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View Diary: Dr. Sheik Umar Khan, Sierra Leone's top Ebola doctor, contracts virus after treating 100 patients (53 comments)

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  •  Correction" (2+ / 0-)
    Recommended by:
    Betty Pinson, drmah
    It is easier to send large palettes of lab coats, than trained health care workers and experts willing to put them on and treat patents."

    Humor Alert! No statement from this UID is intended to be true, including this one. Intended for recreational purposes only. Unauthorized interpretations may lead to unexpected results. This waiver void where prohibited. Artistic License - 420420

    by HoundDog on Wed Jul 23, 2014 at 03:43:59 PM PDT

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    •  Just teaching basic hand washing to nurses working (3+ / 0-)
      Recommended by:
      HoundDog, MichaelNY, cai

      in the hospital in Freetown proved to be a challenge for UMC Medical team.

      •  And even more tragically sad, just yesterday I was (2+ / 0-)
        Recommended by:
        drmah, ER Doc

        reading a report about on station in a remote part of Liberia where the hospital did not even having any containers of chlorinated water so one could wash there hands.

        One can train new staff about how wise it is to wash ones hands but if the hospital is so damn poor that they can not afford a jug of Clorox, or have the staff to walking a few miles to the nearest stream and carry jugs of water back on their shoulders to dump into the washing barrel what is one to do?

        Some of these hospitals are basically large camping tents with a few folding chairs, tables and cots in them.

        For some reason, one thing they seem to have in great abundance are big rolls of that neon orange corrigated plastic police line roll out fencing that is held up by sticks.

        What makes a collection of tents an official Ebola hospital is putting up a perimeter of this orange fencing material around it six feet out, which is meant to keep family members and unprotected haalthers far enough away from any place Ebola infected patients are that in case they cough up sputum, or bleed out, the risk of accidental infection is reduced.

        From photographs I've seen, what makes a "super deluxe hospital" is the addition of cots, folding chairs, and a few tables some of which will contain containers of clorinated water, a dressing tent for protective suits.

        Doctors or nurses go into the patient tents to check in and care from them and then dictate case notes out the window to an assistant who is not in a protective suit but often sitting on a litle stool outside the six foot orange perimeter tape, with a cliipboard so he or she can record the patient notes.

        Surprisingly, the pics I've seen usually how patients hydrating with a canned soda, or pitcher of water which looks clean. So I think these are part of the WHO aid supplies that are delivered in by truck.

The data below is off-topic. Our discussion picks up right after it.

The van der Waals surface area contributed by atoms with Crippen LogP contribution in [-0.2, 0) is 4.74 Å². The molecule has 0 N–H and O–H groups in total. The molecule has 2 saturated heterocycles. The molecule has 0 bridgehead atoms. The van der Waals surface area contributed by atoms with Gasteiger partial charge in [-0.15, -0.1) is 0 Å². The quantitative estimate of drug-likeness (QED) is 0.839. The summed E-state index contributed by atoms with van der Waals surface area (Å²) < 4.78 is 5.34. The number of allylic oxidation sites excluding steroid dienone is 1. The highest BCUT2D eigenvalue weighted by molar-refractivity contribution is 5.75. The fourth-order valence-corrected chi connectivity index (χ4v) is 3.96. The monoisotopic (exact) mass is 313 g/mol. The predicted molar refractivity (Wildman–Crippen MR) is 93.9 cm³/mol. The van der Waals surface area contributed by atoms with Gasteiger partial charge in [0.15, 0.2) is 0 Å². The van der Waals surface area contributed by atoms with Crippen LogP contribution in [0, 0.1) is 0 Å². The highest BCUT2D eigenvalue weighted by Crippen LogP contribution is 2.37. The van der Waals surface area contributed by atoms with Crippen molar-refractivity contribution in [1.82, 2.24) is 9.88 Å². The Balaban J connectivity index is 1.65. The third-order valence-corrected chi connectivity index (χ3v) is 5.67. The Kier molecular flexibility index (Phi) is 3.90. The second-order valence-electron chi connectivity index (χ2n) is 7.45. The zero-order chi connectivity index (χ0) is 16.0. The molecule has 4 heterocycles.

The ones I saw did not appear to have electricity, running waters, toilets or sewage. So I image there must be an outhouse, or some kind of sguat bowl. Not paved floors but what I think may have been the compacted red soil and dirt common to the region.

        So before we could make use of air conditioners we'd have to enclose tents to less of an open air set up. Some  seem to just have top covers and three sides.

        So the first upgrade in heat management, if we had portable solar generators would probably be electric fans which can make a big different in stultifying heat.    

        Humor Alert! No statement from this UID is intended to be true, including this one. Intended for recreational purposes only. Unauthorized interpretations may lead to unexpected results. This waiver void where prohibited. Artistic License - 420420

        by HoundDog on Wed Jul 23, 2014 at 07:03:20 PM PDT

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        •  New UMC Hospital in capital city of Freetown only (2+ / 0-)
          Recommended by:
          HoundDog, ER Doc

          had running water provided from the city supply three days a week.  Thanks to American donations they now have storage tanks and water purification capacity to hold them over until they can refill from the city supply.  This is the Capital City, State of the Art (however meager that is) Hospital, but is 1000 times better than water and sanitation facilities out in the Bush country.  

          •  Thanks for this great example of how such a small (1+ / 0-)
            Recommended by:
            drmah

            amount of generous aid can make such a major improvement to guality of life.

            I was just looking at pictures of a treatment tent in a rural region, which consisted of an open air tent with three fulll side made of roll up plastic, a cot, and a few white 5 gallon buckets of what I'm assuming is chlorinated water and an IV drip pole.

            No electricity or light bulbs ,or even lanterns, a dirt floor.

            And this a where the really lucky people are. Some others have been run out of their villages and are hiding in the Bush until they die alone of exposure, dehydration, starvation or animal attacks.

            How sad.  

            Humor Alert! No statement from this UID is intended to be true, including this one. Intended for recreational purposes only. Unauthorized interpretations may lead to unexpected results. This waiver void where prohibited. Artistic License - 420420

            by HoundDog on Wed Jul 23, 2014 at 08:08:52 PM PDT

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